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Displaying: 11-20 of 412 documents

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11. The Leibniz Review: Volume > 1
Nominations and Elections
12. The Leibniz Review: Volume > 1
Glenn A. Hartz Leibniz and Strawson: A New Essay in Descriptive Metaphysics
13. The Leibniz Review: Volume > 1
J. A. Cover G. W. Leibniz’s Monadology: An Edition for Students
14. The Leibniz Review: Volume > 10
Patrick Riley Political Writings [from the Historical and Critical Dictionary]
15. The Leibniz Review: Volume > 10
Catherine Wilson Plenitude and Compossibility in Leibniz
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Leibniz entertained the idea that, as a set of “striving possibles” competes for existence, the largest and most perfect world comes into being. The paper proposes 8 criteria for a Leibniz-world. It argues that a) there is no algorithm e.g., one involving pairwise compossibility-testing that can produce even possible Leibniz-worlds; b) individual substances presuppose completed worlds; c) the uniqueness of the actual world is a matter of theological preference, not an outcome of the assembly-process; and d) Goedel’s theorem implies that there can be no algorithm for producing optimal worlds, assuming an optimal world contains truth-discerning creatures, though this is not to say that such worlds cannot arise naturally.
16. The Leibniz Review: Volume > 10
Facsimile of John Toland’s ‘Remarques Critiques’ reprinted from Histoire critique de la République des lettres, 11 (1716)
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This is a reprint of slightly enlarged facsimiles of the original journal pages from Histoire critique de la République des lettres, 11 (1716), Title Page + 115-33. (For ease of reference, the pagination of pp. 115-33 coincides perfectly with the Review pagination.) This article by John Toland has never been reprinted. The editor gratefully acknowledges the permission of The British Library to print the pages, and the kind assistance of R.S. Woolhouse in obtaining the original copies.
17. The Leibniz Review: Volume > 10
J. A. Cover, John Hawthorne Leibnizian Modality Again: Reply to Murray
18. The Leibniz Review: Volume > 10
John Toland’s ‘Remarques Critiques sur le Systême de Monsr. Leibnitz de l’Harmonie préetablie’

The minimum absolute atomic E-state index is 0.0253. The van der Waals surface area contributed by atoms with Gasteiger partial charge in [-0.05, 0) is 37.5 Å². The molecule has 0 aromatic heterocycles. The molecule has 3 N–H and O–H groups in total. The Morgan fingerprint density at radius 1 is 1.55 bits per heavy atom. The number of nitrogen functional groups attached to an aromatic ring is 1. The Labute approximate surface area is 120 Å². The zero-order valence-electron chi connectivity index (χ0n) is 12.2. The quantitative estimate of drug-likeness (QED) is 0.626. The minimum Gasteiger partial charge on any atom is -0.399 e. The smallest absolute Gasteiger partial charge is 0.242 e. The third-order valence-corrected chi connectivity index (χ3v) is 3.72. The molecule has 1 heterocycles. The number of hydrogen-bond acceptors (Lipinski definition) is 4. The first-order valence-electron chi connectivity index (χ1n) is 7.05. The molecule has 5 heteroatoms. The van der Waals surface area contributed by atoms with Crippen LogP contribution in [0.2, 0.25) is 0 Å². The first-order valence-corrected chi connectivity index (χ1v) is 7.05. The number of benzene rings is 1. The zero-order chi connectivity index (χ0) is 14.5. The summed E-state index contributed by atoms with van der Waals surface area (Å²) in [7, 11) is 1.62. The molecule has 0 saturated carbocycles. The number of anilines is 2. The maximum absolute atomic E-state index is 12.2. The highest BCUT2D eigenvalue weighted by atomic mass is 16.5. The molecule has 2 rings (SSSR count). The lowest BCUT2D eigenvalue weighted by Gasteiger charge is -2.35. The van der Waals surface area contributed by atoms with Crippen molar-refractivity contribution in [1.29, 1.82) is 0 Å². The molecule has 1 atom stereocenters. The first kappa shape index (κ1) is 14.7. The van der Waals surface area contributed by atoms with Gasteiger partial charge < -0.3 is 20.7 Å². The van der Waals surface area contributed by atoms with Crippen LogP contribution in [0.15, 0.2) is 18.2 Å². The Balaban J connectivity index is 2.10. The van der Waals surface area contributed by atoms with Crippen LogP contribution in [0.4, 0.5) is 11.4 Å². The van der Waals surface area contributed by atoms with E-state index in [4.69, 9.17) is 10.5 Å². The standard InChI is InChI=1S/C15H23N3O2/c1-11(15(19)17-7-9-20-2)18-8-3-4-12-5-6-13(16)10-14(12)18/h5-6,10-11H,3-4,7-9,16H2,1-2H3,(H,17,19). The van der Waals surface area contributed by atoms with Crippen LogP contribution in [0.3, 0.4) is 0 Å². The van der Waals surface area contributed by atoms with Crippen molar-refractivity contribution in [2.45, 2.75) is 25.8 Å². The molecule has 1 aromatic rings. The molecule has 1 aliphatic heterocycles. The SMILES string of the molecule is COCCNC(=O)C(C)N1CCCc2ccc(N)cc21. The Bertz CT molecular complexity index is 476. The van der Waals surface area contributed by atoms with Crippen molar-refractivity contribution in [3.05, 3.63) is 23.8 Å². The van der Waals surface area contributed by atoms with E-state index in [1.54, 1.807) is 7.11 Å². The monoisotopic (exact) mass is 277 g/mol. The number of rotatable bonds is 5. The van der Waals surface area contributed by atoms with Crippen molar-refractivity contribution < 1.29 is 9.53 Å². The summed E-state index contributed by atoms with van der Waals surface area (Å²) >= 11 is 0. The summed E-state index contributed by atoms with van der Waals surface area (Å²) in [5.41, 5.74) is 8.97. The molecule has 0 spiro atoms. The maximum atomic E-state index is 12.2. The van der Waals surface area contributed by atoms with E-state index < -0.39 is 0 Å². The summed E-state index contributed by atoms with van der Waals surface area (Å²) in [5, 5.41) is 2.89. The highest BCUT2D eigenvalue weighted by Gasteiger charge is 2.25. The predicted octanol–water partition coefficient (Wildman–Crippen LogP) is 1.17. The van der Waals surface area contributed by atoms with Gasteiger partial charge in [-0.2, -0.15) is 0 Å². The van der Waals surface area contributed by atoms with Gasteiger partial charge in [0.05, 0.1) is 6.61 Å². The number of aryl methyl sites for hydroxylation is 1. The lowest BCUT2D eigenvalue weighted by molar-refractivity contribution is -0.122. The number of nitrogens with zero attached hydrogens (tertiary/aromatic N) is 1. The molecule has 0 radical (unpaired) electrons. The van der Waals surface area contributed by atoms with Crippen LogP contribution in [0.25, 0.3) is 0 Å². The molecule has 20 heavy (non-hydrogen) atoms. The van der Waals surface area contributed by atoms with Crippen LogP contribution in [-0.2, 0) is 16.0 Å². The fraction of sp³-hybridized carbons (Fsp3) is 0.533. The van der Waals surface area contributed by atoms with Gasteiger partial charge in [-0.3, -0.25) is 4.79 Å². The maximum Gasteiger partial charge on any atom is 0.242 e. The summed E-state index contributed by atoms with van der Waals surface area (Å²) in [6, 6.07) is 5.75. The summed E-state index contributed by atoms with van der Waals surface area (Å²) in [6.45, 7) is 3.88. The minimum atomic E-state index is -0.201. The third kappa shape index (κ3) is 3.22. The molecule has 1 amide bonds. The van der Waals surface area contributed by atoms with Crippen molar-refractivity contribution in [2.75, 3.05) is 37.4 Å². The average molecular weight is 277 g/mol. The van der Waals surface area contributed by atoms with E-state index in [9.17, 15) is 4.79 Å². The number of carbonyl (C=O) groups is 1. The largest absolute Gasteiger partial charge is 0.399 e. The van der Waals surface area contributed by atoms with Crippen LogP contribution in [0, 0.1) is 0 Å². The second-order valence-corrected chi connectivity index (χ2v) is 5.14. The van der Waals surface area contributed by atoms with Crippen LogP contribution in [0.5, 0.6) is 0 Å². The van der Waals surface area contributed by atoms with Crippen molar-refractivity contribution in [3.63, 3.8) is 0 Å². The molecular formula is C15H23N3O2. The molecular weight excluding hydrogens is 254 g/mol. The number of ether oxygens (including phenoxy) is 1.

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This piece appeared as article 5 in the Histoire critique de la République des lettres for 1716. Published anonymously, its traditional attributionto John Toland may now be taken as established.1 It was transmitted to the Histoire by Pierre Desmaizeaux who also sent the piece which it criticises, ‘Réponse de M. Leibniz aux reflexions ... de M. Bayle’. This was written in 1702 but not published until 1716 when it appeared as article 4 in the same volume of the Histoire. Leibniz’s response to Toland is in a letter of the same year to Samuel Masson, the editor of the Histoire. ‘Remarques critiques’ has never been reprinted, and a facsimile copy of the journal pages follows our translation in this issue of The Leibniz Review. This is the first published English translation, as translated by Richard Francks and R.S. Woolhouse.
19. The Leibniz Review: Volume > 10
Gregory Brown Leibniz on Wholes, Unities, and Infinite Number
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One argument that Leibniz employed to rule out the possibility of a world soul appears to turn on the assumption that the very notion of an infinite number or of an infinite whole is inconsistent. This argument was considered in a series of three papers published in The Leibniz Review: in the first, by Laurence Carlin, the argument was delineated and analyzed; in the second, by myself, the argument was criticized and rejected; in the third, by Richard Arthur, an attempt was made to defend Leibniz’s argument against my criticisms. In the present paper, I take up the matter again in an attempt to clarify the issues involved and to defend my original criticisms of the argument against the objections raised by Arthur.
20. The Leibniz Review: Volume > 10
Daniel Garber Notice of Christia Mercer, Leibniz’s Metaphysics: Its Origin and Development.